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Moscow Seizes Pasta Maker Makfa in Wartime Nationalization Sweep

Makfa pasta on display at a supermarket. Sergei Bulkin / TASS

A court in Russia’s Chelyabinsk region has ruled to hand over the assets of pasta manufacturer Makfa Group to the Russian state, the business news website RBC reported Wednesday.

Makfa’s seizure is the latest in what has been described as the Kremlin’s creeping drive of forced nationalizations since the February 2022 invasion of Ukraine, which saw scores of foreign companies leave the country in response.

Chelyabinsk’s Central District Court granted a request from the Russian Prosecutor General’s Office to seize the pasta maker on accusations that its owners had broken anti-corruption laws by running the business while holding political office.

Makfa’s main beneficiaries are the former Chelyabinsk regional Governor Mikhail Yurevich, who is a suspect in a bribery case, and former regional lawmaker Vadim Belousov, who was convicted on the same charges in 2022. 

Yurevich and Belousov are believed to be living abroad while Makfa, which the business partners built together in the 1990s and 2000s, continues operating as one of Russia’s most recognized pasta brands. In 2023, Makfa Group reported a yearly revenue of 23.7 billion rubles ($257.26 million). 

According to RBC, the defendants had sought unsuccessfully to avoid a closed-door hearing by transferring the case to an arbitration court. They had also offered to buy back the company and spend 1 billion rubles ($12 million) a year on Russia’s war in Ukraine as part of a settlement deal.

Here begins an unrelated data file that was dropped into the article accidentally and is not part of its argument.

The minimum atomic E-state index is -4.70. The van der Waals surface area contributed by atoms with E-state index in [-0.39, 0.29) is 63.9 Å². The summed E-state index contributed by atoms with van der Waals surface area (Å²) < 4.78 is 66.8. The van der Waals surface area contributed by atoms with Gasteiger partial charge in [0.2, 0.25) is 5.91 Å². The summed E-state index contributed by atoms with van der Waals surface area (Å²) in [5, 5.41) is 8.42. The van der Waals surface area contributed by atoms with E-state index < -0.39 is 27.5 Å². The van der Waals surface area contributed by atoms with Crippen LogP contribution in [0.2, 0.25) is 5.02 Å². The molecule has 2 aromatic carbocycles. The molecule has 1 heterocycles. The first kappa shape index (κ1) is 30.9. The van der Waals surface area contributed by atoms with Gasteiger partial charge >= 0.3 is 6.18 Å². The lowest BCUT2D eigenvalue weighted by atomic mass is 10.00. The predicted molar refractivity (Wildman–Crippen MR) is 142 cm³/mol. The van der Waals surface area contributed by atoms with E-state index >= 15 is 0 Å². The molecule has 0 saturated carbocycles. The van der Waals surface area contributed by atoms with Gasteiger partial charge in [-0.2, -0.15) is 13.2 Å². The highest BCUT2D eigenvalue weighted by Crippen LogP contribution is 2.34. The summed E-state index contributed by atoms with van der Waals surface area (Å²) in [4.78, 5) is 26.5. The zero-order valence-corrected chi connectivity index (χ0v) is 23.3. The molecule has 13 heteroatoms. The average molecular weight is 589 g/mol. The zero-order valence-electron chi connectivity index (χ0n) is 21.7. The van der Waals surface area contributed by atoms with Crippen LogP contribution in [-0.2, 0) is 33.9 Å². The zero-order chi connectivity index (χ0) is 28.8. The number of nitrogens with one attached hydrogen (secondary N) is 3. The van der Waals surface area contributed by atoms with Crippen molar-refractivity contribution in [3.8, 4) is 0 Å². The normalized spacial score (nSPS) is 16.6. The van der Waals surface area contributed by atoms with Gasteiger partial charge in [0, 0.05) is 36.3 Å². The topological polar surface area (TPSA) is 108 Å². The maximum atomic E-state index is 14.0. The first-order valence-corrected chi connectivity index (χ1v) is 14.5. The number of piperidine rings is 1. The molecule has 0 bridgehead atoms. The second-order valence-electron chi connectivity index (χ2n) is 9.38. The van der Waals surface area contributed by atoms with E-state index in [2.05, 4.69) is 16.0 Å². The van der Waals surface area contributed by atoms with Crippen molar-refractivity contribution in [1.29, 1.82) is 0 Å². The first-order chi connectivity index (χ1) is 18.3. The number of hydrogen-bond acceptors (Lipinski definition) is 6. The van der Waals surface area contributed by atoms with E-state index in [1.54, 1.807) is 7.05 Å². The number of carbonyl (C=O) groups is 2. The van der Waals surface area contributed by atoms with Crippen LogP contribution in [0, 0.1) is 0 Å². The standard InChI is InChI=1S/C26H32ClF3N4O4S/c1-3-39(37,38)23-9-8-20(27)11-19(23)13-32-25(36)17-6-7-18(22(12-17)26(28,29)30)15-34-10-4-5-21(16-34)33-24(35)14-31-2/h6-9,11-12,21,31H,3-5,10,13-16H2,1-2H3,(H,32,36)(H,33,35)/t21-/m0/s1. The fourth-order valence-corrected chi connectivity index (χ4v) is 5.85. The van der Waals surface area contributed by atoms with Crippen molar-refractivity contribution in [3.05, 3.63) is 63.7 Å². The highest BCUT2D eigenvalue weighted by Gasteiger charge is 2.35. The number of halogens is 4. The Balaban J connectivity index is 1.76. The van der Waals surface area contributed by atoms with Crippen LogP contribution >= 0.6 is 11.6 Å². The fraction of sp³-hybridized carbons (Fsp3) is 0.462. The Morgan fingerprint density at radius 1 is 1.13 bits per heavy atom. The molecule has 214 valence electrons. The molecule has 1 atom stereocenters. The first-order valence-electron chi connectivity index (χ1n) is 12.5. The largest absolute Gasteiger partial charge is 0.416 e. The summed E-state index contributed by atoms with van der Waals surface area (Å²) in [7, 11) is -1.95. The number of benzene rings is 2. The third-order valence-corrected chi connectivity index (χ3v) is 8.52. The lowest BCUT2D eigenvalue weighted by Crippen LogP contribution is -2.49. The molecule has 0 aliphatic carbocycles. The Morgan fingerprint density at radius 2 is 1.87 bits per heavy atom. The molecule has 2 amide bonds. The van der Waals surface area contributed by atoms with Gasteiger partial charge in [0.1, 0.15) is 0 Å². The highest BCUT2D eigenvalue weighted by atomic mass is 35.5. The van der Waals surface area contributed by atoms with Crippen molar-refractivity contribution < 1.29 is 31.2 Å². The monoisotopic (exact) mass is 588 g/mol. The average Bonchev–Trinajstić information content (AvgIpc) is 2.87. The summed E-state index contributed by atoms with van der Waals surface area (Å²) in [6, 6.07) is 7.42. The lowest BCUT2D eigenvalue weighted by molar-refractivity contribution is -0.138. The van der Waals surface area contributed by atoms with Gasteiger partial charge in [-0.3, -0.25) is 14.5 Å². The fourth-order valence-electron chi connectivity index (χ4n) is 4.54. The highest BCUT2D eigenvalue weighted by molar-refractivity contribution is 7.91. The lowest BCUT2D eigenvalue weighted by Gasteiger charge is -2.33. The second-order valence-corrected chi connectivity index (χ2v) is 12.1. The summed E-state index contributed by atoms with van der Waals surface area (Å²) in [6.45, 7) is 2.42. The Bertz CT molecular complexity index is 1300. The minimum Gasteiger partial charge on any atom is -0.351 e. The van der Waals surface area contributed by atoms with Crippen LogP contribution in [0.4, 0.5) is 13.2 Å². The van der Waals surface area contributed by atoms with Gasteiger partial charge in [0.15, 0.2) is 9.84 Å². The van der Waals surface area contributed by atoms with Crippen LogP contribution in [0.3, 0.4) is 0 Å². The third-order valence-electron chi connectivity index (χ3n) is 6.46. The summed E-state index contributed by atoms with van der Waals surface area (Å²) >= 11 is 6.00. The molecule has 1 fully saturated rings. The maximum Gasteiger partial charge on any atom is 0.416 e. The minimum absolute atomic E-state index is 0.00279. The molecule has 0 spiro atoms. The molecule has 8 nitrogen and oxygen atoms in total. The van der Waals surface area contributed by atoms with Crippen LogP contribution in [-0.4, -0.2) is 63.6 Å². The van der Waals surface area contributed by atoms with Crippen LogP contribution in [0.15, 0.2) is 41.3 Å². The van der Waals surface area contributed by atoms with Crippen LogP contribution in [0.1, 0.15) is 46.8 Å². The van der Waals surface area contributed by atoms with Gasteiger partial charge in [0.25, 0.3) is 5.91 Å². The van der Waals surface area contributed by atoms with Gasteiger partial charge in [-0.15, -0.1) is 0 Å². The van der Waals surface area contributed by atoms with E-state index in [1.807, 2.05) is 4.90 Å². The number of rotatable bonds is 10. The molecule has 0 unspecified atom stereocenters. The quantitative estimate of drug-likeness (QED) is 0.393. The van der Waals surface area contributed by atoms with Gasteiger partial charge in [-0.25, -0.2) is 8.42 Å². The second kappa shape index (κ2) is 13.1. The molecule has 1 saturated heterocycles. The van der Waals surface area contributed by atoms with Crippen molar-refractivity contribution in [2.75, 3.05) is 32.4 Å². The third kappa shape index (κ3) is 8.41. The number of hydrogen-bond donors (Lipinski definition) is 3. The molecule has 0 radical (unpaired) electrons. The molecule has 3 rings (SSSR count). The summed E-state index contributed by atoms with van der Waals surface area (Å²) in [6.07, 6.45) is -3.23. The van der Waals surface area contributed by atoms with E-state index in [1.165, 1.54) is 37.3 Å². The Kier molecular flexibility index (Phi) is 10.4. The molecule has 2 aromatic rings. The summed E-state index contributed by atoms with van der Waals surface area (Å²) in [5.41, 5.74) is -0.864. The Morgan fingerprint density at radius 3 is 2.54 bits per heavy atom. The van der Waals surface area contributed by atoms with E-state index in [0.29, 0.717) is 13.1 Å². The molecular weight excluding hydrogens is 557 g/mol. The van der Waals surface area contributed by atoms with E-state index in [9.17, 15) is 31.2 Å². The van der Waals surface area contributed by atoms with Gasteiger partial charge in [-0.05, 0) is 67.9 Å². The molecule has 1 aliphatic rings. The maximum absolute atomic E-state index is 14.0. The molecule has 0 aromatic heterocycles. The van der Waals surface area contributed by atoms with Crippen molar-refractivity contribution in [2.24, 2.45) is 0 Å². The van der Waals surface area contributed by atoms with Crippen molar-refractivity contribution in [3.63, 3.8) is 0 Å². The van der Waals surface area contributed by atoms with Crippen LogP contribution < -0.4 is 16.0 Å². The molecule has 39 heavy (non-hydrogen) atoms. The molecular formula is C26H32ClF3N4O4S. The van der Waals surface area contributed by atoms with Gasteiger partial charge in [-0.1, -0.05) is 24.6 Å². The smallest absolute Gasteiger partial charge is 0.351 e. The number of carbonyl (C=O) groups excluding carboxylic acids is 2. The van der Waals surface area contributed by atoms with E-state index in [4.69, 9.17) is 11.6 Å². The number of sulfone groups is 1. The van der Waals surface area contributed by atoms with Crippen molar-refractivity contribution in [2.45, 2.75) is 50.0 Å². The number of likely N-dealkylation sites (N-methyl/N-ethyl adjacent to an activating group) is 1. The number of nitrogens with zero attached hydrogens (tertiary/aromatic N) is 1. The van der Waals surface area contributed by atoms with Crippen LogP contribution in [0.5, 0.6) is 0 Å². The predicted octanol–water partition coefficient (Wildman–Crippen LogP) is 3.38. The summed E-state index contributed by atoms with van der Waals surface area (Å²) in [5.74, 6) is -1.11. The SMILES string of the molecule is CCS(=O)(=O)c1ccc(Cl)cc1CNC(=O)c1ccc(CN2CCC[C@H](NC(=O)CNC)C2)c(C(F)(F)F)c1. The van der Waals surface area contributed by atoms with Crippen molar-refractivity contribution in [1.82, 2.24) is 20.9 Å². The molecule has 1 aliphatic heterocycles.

“Makfa completely disagrees with the decision and intends to appeal it in the near future,” the company’s lawyer Pavel Khlyustov told RBC, adding that he “sees grounds” to challenge the verdict with Russia’s Constitutional Court.

After Moscow launched its full-scale invasion of neighboring Ukraine, Russian authorities have sought to nationalize key assets in the country’s defense industry in a bid to command greater control over ramped-up military production. However, the sweep in asset seizures has increasingly targeted the civilian economy.

In March, the government took control of the country’s largest winemaker linked to an arrested billionaire whose business assets were confiscated earlier this year.

President Vladimir Putin has denied that Russia is witnessing concerted efforts to re-nationalize key parts of the economy.

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